As many of you know, I’ve been exploring small habits one at a time throughout the year. In October, I committed to attempting my version of the Write31days challenge: I decided I’d try to post as many days of the month as possible.

Here are some things I learned…

I can make time.

Writing has always, always been a thing that I’ve done “in the cracks.” I sit and type when I have a chunk of time and something in my head to say. Last month I learned that, with very few exceptions, I can make it happen.

The more I write, the more there is to write.

Starting out, I figured I’d be able to find a good week’s worth of posts to write. I had a few that I’d started in my “drafts” folder that I could flesh out, and a few others kind of bubbling in the back of my head. I really had no idea what would happen once those were used up.

I’ve known for the last several years that the more frequently I thank God for little gifts He’s given, the more gifts I am able to see. Shawn Achor explains in his TED talk how practicing gratitude rewires our brains to look for gifts (and improves happiness.) I think writing is similar. The more I wrote, the more I was looking for the lessons and grace in whatever I saw, so I had more thoughts in my brain that could become a couple hundred words. Sitting and waiting for inspiration (my normal practice) isn’t necessary.

The more I write, the better I feel.

This hardly counts as a thing I learned. I know writing makes me come alive. And alive, while sometimes terrifying, is a good way to feel. In October, I was sitting in some tragedy. I believe that, though I didn’t realize what kind of month I was going to have, the decision to write a lot more than normal was providential. It kept my heart looking up and looking around for gifts and for grace, and kept me processing a lot of the Big Feelings I was having.

The more I write, the crappier my housekeeping is.

…and there’s the big catch. I can find words and motivation to write most days. I can even manage to steal a couple hours to do it quite frequently. (My average blog post runs probably 90 minutes to two hours from sitting down to sharing it with you all.) But I can’t do all that every day and keep my home in the kind of order that feels best to me and stay fully engaged with my kids. (Most of those posts happened while the little two napped and the bigger two had screen time. I’m philosophically ok with this amount of screen time on occasion, but they get awfully squirrelly if I utilize the electronic babysitter too long or too frequently.) My laundry piled up, either to wash or to fold and put away. Dishes stayed undone. None of this sounds like a big deal. And really it isn’t unless you appreciate the kind of mental energy drain caused for me by that constant disorder.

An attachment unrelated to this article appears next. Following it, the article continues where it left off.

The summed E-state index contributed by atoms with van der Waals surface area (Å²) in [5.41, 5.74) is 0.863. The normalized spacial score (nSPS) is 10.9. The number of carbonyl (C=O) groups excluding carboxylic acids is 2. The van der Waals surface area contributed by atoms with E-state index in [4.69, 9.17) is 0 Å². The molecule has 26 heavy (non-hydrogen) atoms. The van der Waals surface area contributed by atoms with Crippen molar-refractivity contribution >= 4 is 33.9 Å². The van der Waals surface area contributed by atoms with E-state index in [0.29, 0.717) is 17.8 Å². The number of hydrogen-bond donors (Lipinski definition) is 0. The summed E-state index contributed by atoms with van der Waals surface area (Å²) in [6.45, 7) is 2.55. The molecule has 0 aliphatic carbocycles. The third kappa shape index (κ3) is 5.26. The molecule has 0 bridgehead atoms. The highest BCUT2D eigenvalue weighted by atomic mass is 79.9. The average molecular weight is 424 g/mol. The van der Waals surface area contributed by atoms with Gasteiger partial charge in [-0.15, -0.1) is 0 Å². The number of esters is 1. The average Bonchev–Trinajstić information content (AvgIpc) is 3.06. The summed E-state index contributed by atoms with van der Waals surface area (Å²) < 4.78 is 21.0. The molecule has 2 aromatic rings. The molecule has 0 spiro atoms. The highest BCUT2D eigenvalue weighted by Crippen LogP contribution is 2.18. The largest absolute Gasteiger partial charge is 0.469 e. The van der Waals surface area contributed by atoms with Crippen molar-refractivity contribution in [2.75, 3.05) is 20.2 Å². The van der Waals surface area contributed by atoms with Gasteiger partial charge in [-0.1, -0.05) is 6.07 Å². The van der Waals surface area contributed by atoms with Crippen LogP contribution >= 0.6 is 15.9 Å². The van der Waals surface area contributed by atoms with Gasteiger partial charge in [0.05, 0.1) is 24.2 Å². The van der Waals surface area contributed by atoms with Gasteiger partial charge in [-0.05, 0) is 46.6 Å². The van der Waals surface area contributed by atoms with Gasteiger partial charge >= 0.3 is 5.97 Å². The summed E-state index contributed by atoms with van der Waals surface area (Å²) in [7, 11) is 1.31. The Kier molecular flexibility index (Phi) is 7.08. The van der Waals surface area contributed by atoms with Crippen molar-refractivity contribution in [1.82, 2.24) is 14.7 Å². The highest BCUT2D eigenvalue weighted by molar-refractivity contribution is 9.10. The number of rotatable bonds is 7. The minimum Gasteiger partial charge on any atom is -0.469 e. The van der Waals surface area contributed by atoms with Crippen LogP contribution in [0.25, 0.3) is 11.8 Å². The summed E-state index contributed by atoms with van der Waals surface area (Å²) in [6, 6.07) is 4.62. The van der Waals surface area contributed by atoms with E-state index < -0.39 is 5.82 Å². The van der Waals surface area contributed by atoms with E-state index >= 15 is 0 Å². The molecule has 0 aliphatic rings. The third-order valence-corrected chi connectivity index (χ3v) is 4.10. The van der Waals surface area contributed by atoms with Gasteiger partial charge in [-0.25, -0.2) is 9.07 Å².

Sometimes the benefit outweighs the cost.

Sometimes it doesn’t.

I want to find a rhythm that allows me to write more frequently than once a week (or 2-3 times a month, as the case may be) while still maintaining basic order. I have no idea what that rhythm might be. For now, I’m going to shoot for two to three posts per week, not because there’s any magic to that frequency so much as that it’s something to try and seems like a reasonable starting point in the quest for balance.


The month is a quarter over already. (Can you believe this? I think it’s a trick of the later months of the year. Christmas is pretty much tomorrow, and I’m likely unprepared for it.) Since it’s already passing and I’m just now considering habits, I’m going to go with one that I already kind of accidentally kept.

My hope for November (and it’s a little nebulous) is to show up as authentically as possible in my relationships.

I’m pretty sure that’s its own post (or possibly series) so I’ll save the stories for next time. (Please come back! I’m kind of excited about it.)

Published by robininalaska

Robin Chapman is a part-time writer, editor, and birth photographer and a full-time imperfect mama, wife, Jesus follower, and normalizer of failure. She’s trying hard to learn how to do this motherhood thing in a way that doesn’t land the whole family in intensive therapy. She has a heart for helping other mamas buried in the little years with hope, humor, and solidarity. You can find her hiding out in the bathroom with an iced dirty chai, writing and editing and making spreadsheets for where she is a cheerleader for mamas, or online looking for grace in her mundane and weird life. She lives in Fairbanks, Alaska with her four delightful (crazy) kids—some homeschooled, some public schooled, some too young for school at all—and her ridiculously good looking husband, Andrew.

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  1. I’m excited to see what materializes this month for you! Also praying for you to fall into a rhythm soon – I still haven’t found mine yet, and I TOTALLY agree with more writing = more mess! So blessed to know you. 😊


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